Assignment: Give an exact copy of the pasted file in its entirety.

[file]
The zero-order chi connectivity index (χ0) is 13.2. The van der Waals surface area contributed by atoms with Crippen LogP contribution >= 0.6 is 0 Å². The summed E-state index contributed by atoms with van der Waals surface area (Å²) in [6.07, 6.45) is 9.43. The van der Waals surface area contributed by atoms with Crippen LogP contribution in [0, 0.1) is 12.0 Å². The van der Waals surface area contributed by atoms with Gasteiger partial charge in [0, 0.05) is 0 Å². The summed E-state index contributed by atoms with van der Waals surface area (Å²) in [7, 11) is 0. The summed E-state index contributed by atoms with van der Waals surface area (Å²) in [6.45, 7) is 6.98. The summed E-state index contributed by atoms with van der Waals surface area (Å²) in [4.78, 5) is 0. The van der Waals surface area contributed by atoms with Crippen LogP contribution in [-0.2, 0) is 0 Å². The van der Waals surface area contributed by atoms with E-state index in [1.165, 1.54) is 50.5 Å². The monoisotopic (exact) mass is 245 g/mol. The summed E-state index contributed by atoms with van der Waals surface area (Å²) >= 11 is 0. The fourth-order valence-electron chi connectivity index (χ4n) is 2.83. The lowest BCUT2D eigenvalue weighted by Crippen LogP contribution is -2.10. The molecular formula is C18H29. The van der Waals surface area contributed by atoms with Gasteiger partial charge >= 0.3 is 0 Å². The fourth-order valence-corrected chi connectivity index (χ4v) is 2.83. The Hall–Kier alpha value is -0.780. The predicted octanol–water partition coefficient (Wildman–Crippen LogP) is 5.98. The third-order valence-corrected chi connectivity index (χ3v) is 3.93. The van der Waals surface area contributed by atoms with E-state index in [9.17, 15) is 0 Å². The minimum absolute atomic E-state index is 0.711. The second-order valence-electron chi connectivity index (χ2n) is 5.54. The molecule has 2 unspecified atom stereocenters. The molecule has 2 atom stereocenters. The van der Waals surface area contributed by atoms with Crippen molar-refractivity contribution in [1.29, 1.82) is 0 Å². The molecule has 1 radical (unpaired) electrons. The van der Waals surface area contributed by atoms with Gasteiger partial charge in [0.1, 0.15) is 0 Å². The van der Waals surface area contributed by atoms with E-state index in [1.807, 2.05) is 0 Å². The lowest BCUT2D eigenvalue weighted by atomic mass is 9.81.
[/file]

The zero-order chi connectivity index (χ0) is 13.2. The van der Waals surface area contributed by atoms with Crippen LogP contribution >= 0.6 is 0 Å². The summed E-state index contributed by atoms with van der Waals surface area (Å²) in [6.07, 6.45) is 9.43. The van der Waals surface area contributed by atoms with Crippen LogP contribution in [0, 0.1) is 12.0 Å². The van der Waals surface area contributed by atoms with Gasteiger partial charge in [0, 0.05) is 0 Å². The summed E-state index contributed by atoms with van der Waals surface area (Å²) in [7, 11) is 0. The summed E-state index contributed by atoms with van der Waals surface area (Å²) in [6.45, 7) is 6.98. The summed E-state index contributed by atoms with van der Waals surface area (Å²) in [4.78, 5) is 0. The van der Waals surface area contributed by atoms with Crippen LogP contribution in [-0.2, 0) is 0 Å². The van der Waals surface area contributed by atoms with E-state index in [1.165, 1.54) is 50.5 Å². The monoisotopic (exact) mass is 245 g/mol. The summed E-state index contributed by atoms with van der Waals surface area (Å²) >= 11 is 0. The fourth-order valence-electron chi connectivity index (χ4n) is 2.83. The lowest BCUT2D eigenvalue weighted by Crippen LogP contribution is -2.10. The molecular formula is C18H29. The van der Waals surface area contributed by atoms with Gasteiger partial charge >= 0.3 is 0 Å². The fourth-order valence-corrected chi connectivity index (χ4v) is 2.83. The Hall–Kier alpha value is -0.780. The predicted octanol–water partition coefficient (Wildman–Crippen LogP) is 5.98. The third-order valence-corrected chi connectivity index (χ3v) is 3.93. The van der Waals surface area contributed by atoms with E-state index in [9.17, 15) is 0 Å². The minimum absolute atomic E-state index is 0.711. The second-order valence-electron chi connectivity index (χ2n) is 5.54. The molecule has 2 unspecified atom stereocenters. The molecule has 2 atom stereocenters. The van der Waals surface area contributed by atoms with Crippen molar-refractivity contribution in [1.29, 1.82) is 0 Å². The molecule has 1 radical (unpaired) electrons. The van der Waals surface area contributed by atoms with Gasteiger partial charge in [0.1, 0.15) is 0 Å². The van der Waals surface area contributed by atoms with E-state index in [1.807, 2.05) is 0 Å². The lowest BCUT2D eigenvalue weighted by atomic mass is 9.81.